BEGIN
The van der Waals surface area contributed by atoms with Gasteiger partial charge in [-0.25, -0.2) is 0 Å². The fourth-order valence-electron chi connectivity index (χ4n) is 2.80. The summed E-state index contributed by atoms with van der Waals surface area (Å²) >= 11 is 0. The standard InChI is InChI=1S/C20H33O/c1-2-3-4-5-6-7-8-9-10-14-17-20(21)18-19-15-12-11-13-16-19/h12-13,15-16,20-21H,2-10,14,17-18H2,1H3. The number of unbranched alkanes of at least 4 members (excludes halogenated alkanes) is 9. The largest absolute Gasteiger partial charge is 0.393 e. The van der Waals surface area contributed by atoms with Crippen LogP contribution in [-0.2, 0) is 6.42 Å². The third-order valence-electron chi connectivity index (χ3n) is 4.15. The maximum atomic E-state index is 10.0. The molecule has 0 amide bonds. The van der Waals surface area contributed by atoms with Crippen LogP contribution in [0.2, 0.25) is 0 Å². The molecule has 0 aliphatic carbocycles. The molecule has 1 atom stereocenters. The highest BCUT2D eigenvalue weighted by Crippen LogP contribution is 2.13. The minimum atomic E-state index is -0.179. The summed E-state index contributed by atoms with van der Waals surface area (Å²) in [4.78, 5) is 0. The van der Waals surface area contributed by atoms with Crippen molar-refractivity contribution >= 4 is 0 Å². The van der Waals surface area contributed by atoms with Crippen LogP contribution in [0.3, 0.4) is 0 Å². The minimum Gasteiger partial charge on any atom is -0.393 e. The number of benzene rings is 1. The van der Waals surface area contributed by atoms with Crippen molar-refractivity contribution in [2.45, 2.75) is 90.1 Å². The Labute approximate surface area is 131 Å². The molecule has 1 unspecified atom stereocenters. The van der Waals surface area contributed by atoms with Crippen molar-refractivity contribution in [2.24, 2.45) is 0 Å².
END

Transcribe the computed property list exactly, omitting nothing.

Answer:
The van der Waals surface area contributed by atoms with Gasteiger partial charge in [-0.25, -0.2) is 0 Å². The fourth-order valence-electron chi connectivity index (χ4n) is 2.80. The summed E-state index contributed by atoms with van der Waals surface area (Å²) >= 11 is 0. The standard InChI is InChI=1S/C20H33O/c1-2-3-4-5-6-7-8-9-10-14-17-20(21)18-19-15-12-11-13-16-19/h12-13,15-16,20-21H,2-10,14,17-18H2,1H3. The number of unbranched alkanes of at least 4 members (excludes halogenated alkanes) is 9. The largest absolute Gasteiger partial charge is 0.393 e. The van der Waals surface area contributed by atoms with Crippen LogP contribution in [-0.2, 0) is 6.42 Å². The third-order valence-electron chi connectivity index (χ3n) is 4.15. The maximum atomic E-state index is 10.0. The molecule has 0 amide bonds. The van der Waals surface area contributed by atoms with Crippen LogP contribution in [0.2, 0.25) is 0 Å². The molecule has 0 aliphatic carbocycles. The molecule has 1 atom stereocenters. The highest BCUT2D eigenvalue weighted by Crippen LogP contribution is 2.13. The minimum atomic E-state index is -0.179. The summed E-state index contributed by atoms with van der Waals surface area (Å²) in [4.78, 5) is 0. The van der Waals surface area contributed by atoms with Crippen molar-refractivity contribution >= 4 is 0 Å². The van der Waals surface area contributed by atoms with Crippen LogP contribution in [0.3, 0.4) is 0 Å². The minimum Gasteiger partial charge on any atom is -0.393 e. The number of benzene rings is 1. The van der Waals surface area contributed by atoms with Crippen molar-refractivity contribution in [2.45, 2.75) is 90.1 Å². The Labute approximate surface area is 131 Å². The molecule has 1 unspecified atom stereocenters. The van der Waals surface area contributed by atoms with Crippen molar-refractivity contribution in [2.24, 2.45) is 0 Å².